Texas Tech University

Goals and Benefits

The program serves approximately 2,500 students from across the Texas Tech campus each semester. The same curriculum is also made available to all students who enroll in the courses through Outreach and Distance Education (ODE). Approximately 175 students, many of them home schooled or seeking dual credit, are enrolled at any given time in the ODE courses. While enrolled, these students interact with those taking the courses on campus and have an opportunity to acclimate to college-level work. Approximately 600 students have completed one or both courses via ODE since the program's inception in January 2002.
The program has three primary goals—creating quality instruction for first-year college students, providing a training ground for graduate students as teachers of writing, and developing an ongoing research environment for the teaching of writing. Each carries educational and economic benefits.
Undergraduate students develop the writing skills and technological literacy skills that they need to succeed in college and later participate as productive members of the Texas workforce. Additionally, the hybrid delivery systems enable students to take these courses while moving efficiently through their degree programs (rather than test out and risk not learning or practicing writing skills).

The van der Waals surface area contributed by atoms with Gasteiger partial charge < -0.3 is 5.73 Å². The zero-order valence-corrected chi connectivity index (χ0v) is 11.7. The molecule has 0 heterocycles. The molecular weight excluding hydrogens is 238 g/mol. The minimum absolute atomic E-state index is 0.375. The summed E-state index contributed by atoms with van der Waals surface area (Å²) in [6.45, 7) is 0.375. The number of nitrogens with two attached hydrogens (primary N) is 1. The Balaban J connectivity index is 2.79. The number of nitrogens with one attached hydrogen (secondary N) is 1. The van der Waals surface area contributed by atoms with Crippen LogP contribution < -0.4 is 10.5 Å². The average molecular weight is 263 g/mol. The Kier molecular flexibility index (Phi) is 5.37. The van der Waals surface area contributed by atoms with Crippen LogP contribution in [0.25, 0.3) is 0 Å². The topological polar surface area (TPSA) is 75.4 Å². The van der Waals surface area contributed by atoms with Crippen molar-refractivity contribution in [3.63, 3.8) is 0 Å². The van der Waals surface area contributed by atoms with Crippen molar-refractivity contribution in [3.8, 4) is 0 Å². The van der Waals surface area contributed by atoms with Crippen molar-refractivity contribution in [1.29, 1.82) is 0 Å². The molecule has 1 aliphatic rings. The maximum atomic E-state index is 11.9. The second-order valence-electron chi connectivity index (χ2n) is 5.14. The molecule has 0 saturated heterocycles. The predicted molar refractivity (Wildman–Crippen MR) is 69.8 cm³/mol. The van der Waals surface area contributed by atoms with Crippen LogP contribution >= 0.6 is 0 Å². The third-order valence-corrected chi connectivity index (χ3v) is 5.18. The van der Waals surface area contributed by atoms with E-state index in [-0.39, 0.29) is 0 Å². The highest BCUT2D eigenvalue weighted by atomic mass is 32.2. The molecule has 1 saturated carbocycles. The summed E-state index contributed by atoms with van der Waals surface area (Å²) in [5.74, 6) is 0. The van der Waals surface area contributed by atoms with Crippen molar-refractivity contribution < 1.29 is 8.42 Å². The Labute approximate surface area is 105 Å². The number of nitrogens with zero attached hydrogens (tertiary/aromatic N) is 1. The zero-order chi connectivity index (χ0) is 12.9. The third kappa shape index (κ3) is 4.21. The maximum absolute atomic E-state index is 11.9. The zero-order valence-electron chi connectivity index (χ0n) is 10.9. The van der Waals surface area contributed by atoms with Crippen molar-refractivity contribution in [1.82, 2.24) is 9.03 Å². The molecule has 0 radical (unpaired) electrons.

Graduate students receive training in current course delivery and teaching methods, thus increasing their marketability. They have the opportunity to work even as they participate in the online or onsite graduate programs. The hybrid delivery system also enables students who might need to relocate during their graduate programs to remain enrolled in their programs.
Finally, the database is a dynamic instructional research environment which will attract researchers and students from around the country to Texas Tech to study the nearly 1 million pieces of student writing, along with the associated instructor commentary and other data. Coupled with the emerging A&S Writing Initiative and the reconstituted Writing Intensive Guidelines, Texas Tech can quickly become a center from which to develop new knowledge about writing instruction—an urgent state and national need essential to educational and economic growth in the information age.